Let's see if I get this right: There are not enough qualified Hawaiian children in Maui County to fill vacant slots, and Kamehameha Schools' trustees are being publicly blasted for their decision to admit a non-Hawaiian student. Why is no one blasting the Department of Education? Apparently the education the unqualified students received prior to their application to Kamehameha was sorely lacking.

Unlike Kamehameha, the state public school system, which I attended, is not charged with forming "good and industrious men and women." The state of Hawaii is not vested in bettering the social, economic or educational status of Hawaiians. What better way for the state to continue our suppression than provide such poor education that Hawaiian students cannot even pass an entrance exam to a school expressly created by our beloved Princess Pauahi to educate Hawaiians?

This should be a wake-up call for all Hawaiians: Are your children getting your tax dollars' worth from their public school education, an education that, at least on Maui, doesn't seem to adequately prepare them for Kamehameha Schools?

As for Kamehameha Schools: strengthen your DOE partnerships and increase your participation in educating all Hawaiian children, or soon your campuses will be filled with non-Hawaiian students reaping the benefits of the trust, while once again Hawaiian beneficiaries are shoved to the side.

Ku'ualoha Ho'omanawanui

Hawaiian community can show true aloha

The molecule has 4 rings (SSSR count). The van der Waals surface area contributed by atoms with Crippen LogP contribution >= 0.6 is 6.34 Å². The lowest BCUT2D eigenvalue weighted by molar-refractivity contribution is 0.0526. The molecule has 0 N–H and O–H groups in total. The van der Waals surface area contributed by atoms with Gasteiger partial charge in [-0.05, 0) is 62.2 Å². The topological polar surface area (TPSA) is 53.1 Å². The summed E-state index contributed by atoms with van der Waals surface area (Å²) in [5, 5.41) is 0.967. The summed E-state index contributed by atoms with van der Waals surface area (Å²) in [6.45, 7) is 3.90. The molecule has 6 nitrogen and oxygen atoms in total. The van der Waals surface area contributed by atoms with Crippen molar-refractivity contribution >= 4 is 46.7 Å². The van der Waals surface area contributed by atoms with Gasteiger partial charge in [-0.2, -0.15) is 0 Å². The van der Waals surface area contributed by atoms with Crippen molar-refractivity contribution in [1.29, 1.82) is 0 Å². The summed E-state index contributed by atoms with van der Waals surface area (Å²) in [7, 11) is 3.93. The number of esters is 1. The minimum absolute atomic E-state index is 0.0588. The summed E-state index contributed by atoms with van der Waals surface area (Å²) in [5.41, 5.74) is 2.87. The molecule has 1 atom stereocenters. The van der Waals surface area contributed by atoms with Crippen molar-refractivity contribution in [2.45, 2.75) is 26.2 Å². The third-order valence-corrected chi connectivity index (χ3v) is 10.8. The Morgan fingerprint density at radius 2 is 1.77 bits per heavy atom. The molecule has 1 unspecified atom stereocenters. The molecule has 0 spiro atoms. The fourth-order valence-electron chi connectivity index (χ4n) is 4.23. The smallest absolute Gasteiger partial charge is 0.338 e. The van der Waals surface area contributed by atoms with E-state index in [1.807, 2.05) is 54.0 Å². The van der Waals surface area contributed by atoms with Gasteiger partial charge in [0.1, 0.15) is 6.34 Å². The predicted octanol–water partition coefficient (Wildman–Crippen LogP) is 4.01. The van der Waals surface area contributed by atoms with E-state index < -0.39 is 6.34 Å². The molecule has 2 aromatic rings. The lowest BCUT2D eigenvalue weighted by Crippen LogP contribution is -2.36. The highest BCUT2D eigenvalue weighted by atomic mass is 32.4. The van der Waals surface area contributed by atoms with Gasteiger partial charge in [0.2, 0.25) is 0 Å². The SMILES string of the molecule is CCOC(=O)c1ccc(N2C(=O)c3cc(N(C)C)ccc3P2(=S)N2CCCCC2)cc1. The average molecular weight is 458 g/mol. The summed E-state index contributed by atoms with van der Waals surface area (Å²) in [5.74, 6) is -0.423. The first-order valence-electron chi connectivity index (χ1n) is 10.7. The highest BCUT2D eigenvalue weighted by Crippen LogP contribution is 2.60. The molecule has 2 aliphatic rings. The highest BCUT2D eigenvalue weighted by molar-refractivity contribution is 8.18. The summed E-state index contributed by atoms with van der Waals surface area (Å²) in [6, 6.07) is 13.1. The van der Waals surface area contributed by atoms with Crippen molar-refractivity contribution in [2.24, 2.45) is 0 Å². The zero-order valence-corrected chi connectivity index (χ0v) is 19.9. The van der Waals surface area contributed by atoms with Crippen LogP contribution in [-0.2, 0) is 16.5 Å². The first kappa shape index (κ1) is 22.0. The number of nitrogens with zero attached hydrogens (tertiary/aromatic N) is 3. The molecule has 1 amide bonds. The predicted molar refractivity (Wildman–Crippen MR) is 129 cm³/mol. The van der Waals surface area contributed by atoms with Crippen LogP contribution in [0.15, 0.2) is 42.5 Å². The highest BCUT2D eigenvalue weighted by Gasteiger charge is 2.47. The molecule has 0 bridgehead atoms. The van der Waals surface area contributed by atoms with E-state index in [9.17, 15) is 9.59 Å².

I have been reading the community input on the young man in Maui being granted admission to the great Kamehameha Schools. This family has a great asset in their son, who has exhibited superior skills in his young life.

As an expatriate of Hawaii Nei, I am of the belief that what should be of most importance to Hawaii is the education of its replacement work force. Hawaii's lack of educated thinkers has created most of its social and economical turmoil.

I urge people to take a step back and try to remember what the word "aloha" means. If it still means what I remember it to mean, then leave the young man alone. Let him get the great education he deserves. I think that the Kamehameha admissions system is administering the princess' will correctly by helping themselves to all children of Hawaii.

Maybe someday this student will hold a high political seat from which he will bring favor upon our nation.

Give aloha a chance again.

Larry Brazil
Riverton, Utah
Former Hawaii resident

How to write us

The Star-Bulletin welcomes letters that are crisp and to the point (150 to 200 words). The Star-Bulletin reserves the right to edit letters for clarity and length. Please direct comments to the issues; personal attacks will not be published. Letters must be signed and include a daytime telephone number.

Letter form: Online form, click here
Fax: (808) 529-4750
Mail: Letters to the Editor, Honolulu Star-Bulletin, 7 Waterfront Plaza, 500 Ala Moana, Suite 210, Honolulu, HI 96813

E-mail to Editorial Editor


Text Site Directory:
[News] [Business] [Features] [Sports] [Editorial] [Do It Electric!]
[Classified Ads] [Search] [Subscribe] [Info] [Letter to Editor]
© 2002 Honolulu Star-Bulletin --